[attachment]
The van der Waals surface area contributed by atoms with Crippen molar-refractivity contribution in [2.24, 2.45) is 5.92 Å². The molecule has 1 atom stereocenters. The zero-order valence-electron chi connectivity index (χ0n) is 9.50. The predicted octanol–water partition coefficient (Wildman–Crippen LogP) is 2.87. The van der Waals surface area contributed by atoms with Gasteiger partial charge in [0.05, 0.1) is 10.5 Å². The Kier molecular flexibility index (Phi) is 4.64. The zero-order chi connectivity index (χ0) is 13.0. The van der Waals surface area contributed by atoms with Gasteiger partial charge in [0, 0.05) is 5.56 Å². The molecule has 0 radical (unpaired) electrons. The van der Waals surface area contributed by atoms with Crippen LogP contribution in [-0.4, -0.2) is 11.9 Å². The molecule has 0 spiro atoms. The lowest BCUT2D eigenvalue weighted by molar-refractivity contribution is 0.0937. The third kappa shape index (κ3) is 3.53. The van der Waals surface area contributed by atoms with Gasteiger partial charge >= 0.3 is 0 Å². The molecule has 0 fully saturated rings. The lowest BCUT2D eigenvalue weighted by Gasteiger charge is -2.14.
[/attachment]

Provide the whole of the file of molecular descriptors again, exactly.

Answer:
The van der Waals surface area contributed by atoms with Crippen molar-refractivity contribution in [2.24, 2.45) is 5.92 Å². The molecule has 1 atom stereocenters. The zero-order valence-electron chi connectivity index (χ0n) is 9.50. The predicted octanol–water partition coefficient (Wildman–Crippen LogP) is 2.87. The van der Waals surface area contributed by atoms with Gasteiger partial charge in [0.05, 0.1) is 10.5 Å². The Kier molecular flexibility index (Phi) is 4.64. The zero-order chi connectivity index (χ0) is 13.0. The van der Waals surface area contributed by atoms with Gasteiger partial charge in [0, 0.05) is 5.56 Å². The molecule has 0 radical (unpaired) electrons. The van der Waals surface area contributed by atoms with Crippen LogP contribution in [-0.4, -0.2) is 11.9 Å². The molecule has 0 spiro atoms. The lowest BCUT2D eigenvalue weighted by molar-refractivity contribution is 0.0937. The third kappa shape index (κ3) is 3.53. The van der Waals surface area contributed by atoms with Gasteiger partial charge >= 0.3 is 0 Å². The molecule has 0 fully saturated rings. The lowest BCUT2D eigenvalue weighted by Gasteiger charge is -2.14.